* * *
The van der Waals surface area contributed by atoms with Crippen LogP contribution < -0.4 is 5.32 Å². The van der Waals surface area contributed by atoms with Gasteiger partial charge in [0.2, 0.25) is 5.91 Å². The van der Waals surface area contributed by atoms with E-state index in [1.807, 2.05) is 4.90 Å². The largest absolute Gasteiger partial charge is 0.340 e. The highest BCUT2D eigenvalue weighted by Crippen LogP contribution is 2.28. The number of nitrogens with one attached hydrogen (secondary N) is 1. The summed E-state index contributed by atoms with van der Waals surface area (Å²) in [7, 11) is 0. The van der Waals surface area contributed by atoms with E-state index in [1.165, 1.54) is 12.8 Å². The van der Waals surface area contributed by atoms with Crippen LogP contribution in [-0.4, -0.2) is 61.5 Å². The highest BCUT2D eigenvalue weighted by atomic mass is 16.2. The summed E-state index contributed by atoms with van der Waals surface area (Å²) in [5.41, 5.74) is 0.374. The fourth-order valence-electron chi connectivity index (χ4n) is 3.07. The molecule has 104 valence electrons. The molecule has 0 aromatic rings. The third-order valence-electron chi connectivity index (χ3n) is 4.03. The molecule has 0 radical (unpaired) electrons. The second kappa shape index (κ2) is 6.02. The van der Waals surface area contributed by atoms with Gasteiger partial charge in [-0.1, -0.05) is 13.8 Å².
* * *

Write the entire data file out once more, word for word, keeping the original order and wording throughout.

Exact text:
The van der Waals surface area contributed by atoms with Crippen LogP contribution < -0.4 is 5.32 Å². The van der Waals surface area contributed by atoms with Gasteiger partial charge in [0.2, 0.25) is 5.91 Å². The van der Waals surface area contributed by atoms with E-state index in [1.807, 2.05) is 4.90 Å². The largest absolute Gasteiger partial charge is 0.340 e. The highest BCUT2D eigenvalue weighted by Crippen LogP contribution is 2.28. The number of nitrogens with one attached hydrogen (secondary N) is 1. The summed E-state index contributed by atoms with van der Waals surface area (Å²) in [7, 11) is 0. The van der Waals surface area contributed by atoms with E-state index in [1.165, 1.54) is 12.8 Å². The van der Waals surface area contributed by atoms with Crippen LogP contribution in [-0.4, -0.2) is 61.5 Å². The highest BCUT2D eigenvalue weighted by atomic mass is 16.2. The summed E-state index contributed by atoms with van der Waals surface area (Å²) in [5.41, 5.74) is 0.374. The fourth-order valence-electron chi connectivity index (χ4n) is 3.07. The molecule has 104 valence electrons. The molecule has 0 aromatic rings. The third-order valence-electron chi connectivity index (χ3n) is 4.03. The molecule has 0 radical (unpaired) electrons. The second kappa shape index (κ2) is 6.02. The van der Waals surface area contributed by atoms with Gasteiger partial charge in [-0.1, -0.05) is 13.8 Å².